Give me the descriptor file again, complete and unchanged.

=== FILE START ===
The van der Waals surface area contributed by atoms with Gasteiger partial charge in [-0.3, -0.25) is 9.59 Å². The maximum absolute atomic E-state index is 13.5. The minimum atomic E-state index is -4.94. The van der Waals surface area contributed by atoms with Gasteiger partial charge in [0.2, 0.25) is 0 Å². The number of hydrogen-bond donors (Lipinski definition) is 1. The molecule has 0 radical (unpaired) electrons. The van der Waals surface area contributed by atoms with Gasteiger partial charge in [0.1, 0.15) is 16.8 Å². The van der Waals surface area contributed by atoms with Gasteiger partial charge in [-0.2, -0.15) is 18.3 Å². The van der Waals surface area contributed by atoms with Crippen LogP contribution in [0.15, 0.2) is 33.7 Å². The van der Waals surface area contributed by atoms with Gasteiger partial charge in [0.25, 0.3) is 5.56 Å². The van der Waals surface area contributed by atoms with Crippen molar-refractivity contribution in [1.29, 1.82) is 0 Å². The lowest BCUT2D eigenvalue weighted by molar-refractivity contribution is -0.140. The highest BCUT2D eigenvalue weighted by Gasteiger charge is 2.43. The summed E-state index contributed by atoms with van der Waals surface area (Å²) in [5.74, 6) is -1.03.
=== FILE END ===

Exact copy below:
The van der Waals surface area contributed by atoms with Gasteiger partial charge in [-0.3, -0.25) is 9.59 Å². The maximum absolute atomic E-state index is 13.5. The minimum atomic E-state index is -4.94. The van der Waals surface area contributed by atoms with Gasteiger partial charge in [0.2, 0.25) is 0 Å². The number of hydrogen-bond donors (Lipinski definition) is 1. The molecule has 0 radical (unpaired) electrons. The van der Waals surface area contributed by atoms with Gasteiger partial charge in [0.1, 0.15) is 16.8 Å². The van der Waals surface area contributed by atoms with Gasteiger partial charge in [-0.2, -0.15) is 18.3 Å². The van der Waals surface area contributed by atoms with Crippen LogP contribution in [0.15, 0.2) is 33.7 Å². The van der Waals surface area contributed by atoms with Gasteiger partial charge in [0.25, 0.3) is 5.56 Å². The van der Waals surface area contributed by atoms with Crippen molar-refractivity contribution in [1.29, 1.82) is 0 Å². The lowest BCUT2D eigenvalue weighted by molar-refractivity contribution is -0.140. The highest BCUT2D eigenvalue weighted by Gasteiger charge is 2.43. The summed E-state index contributed by atoms with van der Waals surface area (Å²) in [5.74, 6) is -1.03.